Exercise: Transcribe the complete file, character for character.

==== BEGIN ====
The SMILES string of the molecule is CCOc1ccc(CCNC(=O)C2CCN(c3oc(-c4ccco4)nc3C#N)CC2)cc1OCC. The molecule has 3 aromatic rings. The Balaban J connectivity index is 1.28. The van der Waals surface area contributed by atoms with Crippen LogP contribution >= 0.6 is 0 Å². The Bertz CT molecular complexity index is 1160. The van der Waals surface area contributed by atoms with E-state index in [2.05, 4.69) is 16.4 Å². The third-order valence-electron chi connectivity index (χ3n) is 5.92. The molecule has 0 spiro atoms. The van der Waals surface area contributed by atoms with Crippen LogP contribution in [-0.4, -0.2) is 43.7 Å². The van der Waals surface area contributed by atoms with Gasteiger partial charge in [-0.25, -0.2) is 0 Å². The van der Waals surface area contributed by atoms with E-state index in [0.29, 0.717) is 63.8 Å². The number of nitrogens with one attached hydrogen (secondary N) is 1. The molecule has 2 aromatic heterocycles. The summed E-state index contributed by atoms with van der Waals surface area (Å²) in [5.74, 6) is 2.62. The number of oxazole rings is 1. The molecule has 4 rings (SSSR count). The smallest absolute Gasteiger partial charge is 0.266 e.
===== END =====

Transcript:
The SMILES string of the molecule is CCOc1ccc(CCNC(=O)C2CCN(c3oc(-c4ccco4)nc3C#N)CC2)cc1OCC. The molecule has 3 aromatic rings. The Balaban J connectivity index is 1.28. The van der Waals surface area contributed by atoms with Crippen LogP contribution >= 0.6 is 0 Å². The Bertz CT molecular complexity index is 1160. The van der Waals surface area contributed by atoms with E-state index in [2.05, 4.69) is 16.4 Å². The third-order valence-electron chi connectivity index (χ3n) is 5.92. The molecule has 0 spiro atoms. The van der Waals surface area contributed by atoms with Crippen LogP contribution in [-0.4, -0.2) is 43.7 Å². The van der Waals surface area contributed by atoms with Gasteiger partial charge in [-0.25, -0.2) is 0 Å². The van der Waals surface area contributed by atoms with E-state index in [0.29, 0.717) is 63.8 Å². The number of nitrogens with one attached hydrogen (secondary N) is 1. The molecule has 2 aromatic heterocycles. The summed E-state index contributed by atoms with van der Waals surface area (Å²) in [5.74, 6) is 2.62. The number of oxazole rings is 1. The molecule has 4 rings (SSSR count). The smallest absolute Gasteiger partial charge is 0.266 e.